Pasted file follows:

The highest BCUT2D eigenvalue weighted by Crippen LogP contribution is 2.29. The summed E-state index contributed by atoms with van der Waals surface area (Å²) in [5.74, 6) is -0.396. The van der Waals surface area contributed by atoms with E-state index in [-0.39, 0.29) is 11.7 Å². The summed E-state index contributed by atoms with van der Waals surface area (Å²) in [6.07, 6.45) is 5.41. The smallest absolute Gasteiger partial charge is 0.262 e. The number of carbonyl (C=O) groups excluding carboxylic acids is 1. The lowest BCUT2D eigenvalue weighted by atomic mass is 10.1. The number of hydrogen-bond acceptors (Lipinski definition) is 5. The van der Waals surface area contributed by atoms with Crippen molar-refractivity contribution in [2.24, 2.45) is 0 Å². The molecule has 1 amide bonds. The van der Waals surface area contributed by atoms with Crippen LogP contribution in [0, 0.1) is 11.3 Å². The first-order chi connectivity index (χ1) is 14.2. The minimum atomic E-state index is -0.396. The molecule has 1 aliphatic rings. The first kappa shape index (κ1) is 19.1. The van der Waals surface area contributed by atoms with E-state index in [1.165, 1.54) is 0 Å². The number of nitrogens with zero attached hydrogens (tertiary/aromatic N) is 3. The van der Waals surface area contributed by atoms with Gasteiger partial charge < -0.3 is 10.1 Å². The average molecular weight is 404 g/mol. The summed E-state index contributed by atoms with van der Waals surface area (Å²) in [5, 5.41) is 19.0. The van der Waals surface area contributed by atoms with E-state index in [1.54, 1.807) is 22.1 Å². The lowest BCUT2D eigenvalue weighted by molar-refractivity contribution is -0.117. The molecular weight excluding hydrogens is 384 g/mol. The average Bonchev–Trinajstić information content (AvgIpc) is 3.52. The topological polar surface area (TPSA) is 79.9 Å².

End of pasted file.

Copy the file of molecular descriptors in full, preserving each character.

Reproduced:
The highest BCUT2D eigenvalue weighted by Crippen LogP contribution is 2.29. The summed E-state index contributed by atoms with van der Waals surface area (Å²) in [5.74, 6) is -0.396. The van der Waals surface area contributed by atoms with E-state index in [-0.39, 0.29) is 11.7 Å². The summed E-state index contributed by atoms with van der Waals surface area (Å²) in [6.07, 6.45) is 5.41. The smallest absolute Gasteiger partial charge is 0.262 e. The number of carbonyl (C=O) groups excluding carboxylic acids is 1. The lowest BCUT2D eigenvalue weighted by atomic mass is 10.1. The number of hydrogen-bond acceptors (Lipinski definition) is 5. The van der Waals surface area contributed by atoms with Crippen molar-refractivity contribution in [2.24, 2.45) is 0 Å². The molecule has 1 amide bonds. The van der Waals surface area contributed by atoms with Crippen LogP contribution in [0, 0.1) is 11.3 Å². The first-order chi connectivity index (χ1) is 14.2. The minimum atomic E-state index is -0.396. The molecule has 1 aliphatic rings. The first kappa shape index (κ1) is 19.1. The van der Waals surface area contributed by atoms with E-state index in [1.165, 1.54) is 0 Å². The number of nitrogens with zero attached hydrogens (tertiary/aromatic N) is 3. The van der Waals surface area contributed by atoms with Gasteiger partial charge < -0.3 is 10.1 Å². The average molecular weight is 404 g/mol. The summed E-state index contributed by atoms with van der Waals surface area (Å²) in [5, 5.41) is 19.0. The van der Waals surface area contributed by atoms with E-state index in [1.54, 1.807) is 22.1 Å². The lowest BCUT2D eigenvalue weighted by molar-refractivity contribution is -0.117. The molecular weight excluding hydrogens is 384 g/mol. The average Bonchev–Trinajstić information content (AvgIpc) is 3.52. The topological polar surface area (TPSA) is 79.9 Å².